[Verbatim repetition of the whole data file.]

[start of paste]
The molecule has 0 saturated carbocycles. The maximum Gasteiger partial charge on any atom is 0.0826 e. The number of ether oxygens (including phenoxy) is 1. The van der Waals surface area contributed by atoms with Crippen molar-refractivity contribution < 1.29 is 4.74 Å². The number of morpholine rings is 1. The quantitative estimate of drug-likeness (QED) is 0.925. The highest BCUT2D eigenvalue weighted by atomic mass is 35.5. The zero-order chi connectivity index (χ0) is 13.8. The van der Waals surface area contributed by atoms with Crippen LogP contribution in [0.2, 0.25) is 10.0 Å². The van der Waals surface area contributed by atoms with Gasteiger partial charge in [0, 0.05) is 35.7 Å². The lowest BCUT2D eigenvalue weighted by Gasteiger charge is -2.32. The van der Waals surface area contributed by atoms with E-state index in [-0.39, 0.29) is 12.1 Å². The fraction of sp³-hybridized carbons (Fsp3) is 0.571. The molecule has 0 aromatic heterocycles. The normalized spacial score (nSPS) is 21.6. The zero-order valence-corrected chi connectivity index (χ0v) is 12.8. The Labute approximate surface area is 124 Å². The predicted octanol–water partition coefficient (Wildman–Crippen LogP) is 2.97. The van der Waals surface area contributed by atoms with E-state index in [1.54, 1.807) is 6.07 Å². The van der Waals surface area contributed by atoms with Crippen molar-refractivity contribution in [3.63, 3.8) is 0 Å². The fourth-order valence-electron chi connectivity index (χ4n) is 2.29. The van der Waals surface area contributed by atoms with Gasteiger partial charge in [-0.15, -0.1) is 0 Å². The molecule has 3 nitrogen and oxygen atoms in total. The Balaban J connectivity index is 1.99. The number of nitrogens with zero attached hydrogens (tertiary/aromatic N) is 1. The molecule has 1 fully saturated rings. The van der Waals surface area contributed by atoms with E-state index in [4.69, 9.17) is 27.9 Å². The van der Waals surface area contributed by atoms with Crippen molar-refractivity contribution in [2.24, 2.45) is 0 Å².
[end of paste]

The molecule has 0 saturated carbocycles. The maximum Gasteiger partial charge on any atom is 0.0826 e. The number of ether oxygens (including phenoxy) is 1. The van der Waals surface area contributed by atoms with Crippen molar-refractivity contribution < 1.29 is 4.74 Å². The number of morpholine rings is 1. The quantitative estimate of drug-likeness (QED) is 0.925. The highest BCUT2D eigenvalue weighted by atomic mass is 35.5. The zero-order chi connectivity index (χ0) is 13.8. The van der Waals surface area contributed by atoms with Crippen LogP contribution in [0.2, 0.25) is 10.0 Å². The van der Waals surface area contributed by atoms with Gasteiger partial charge in [0, 0.05) is 35.7 Å². The lowest BCUT2D eigenvalue weighted by Gasteiger charge is -2.32. The van der Waals surface area contributed by atoms with E-state index in [-0.39, 0.29) is 12.1 Å². The fraction of sp³-hybridized carbons (Fsp3) is 0.571. The molecule has 0 aromatic heterocycles. The normalized spacial score (nSPS) is 21.6. The zero-order valence-corrected chi connectivity index (χ0v) is 12.8. The Labute approximate surface area is 124 Å². The predicted octanol–water partition coefficient (Wildman–Crippen LogP) is 2.97. The van der Waals surface area contributed by atoms with E-state index in [1.54, 1.807) is 6.07 Å². The van der Waals surface area contributed by atoms with Crippen molar-refractivity contribution in [3.63, 3.8) is 0 Å². The fourth-order valence-electron chi connectivity index (χ4n) is 2.29. The van der Waals surface area contributed by atoms with Gasteiger partial charge in [-0.15, -0.1) is 0 Å². The molecule has 3 nitrogen and oxygen atoms in total. The Balaban J connectivity index is 1.99. The number of nitrogens with zero attached hydrogens (tertiary/aromatic N) is 1. The molecule has 1 fully saturated rings. The van der Waals surface area contributed by atoms with E-state index in [4.69, 9.17) is 27.9 Å². The van der Waals surface area contributed by atoms with Crippen molar-refractivity contribution in [2.24, 2.45) is 0 Å².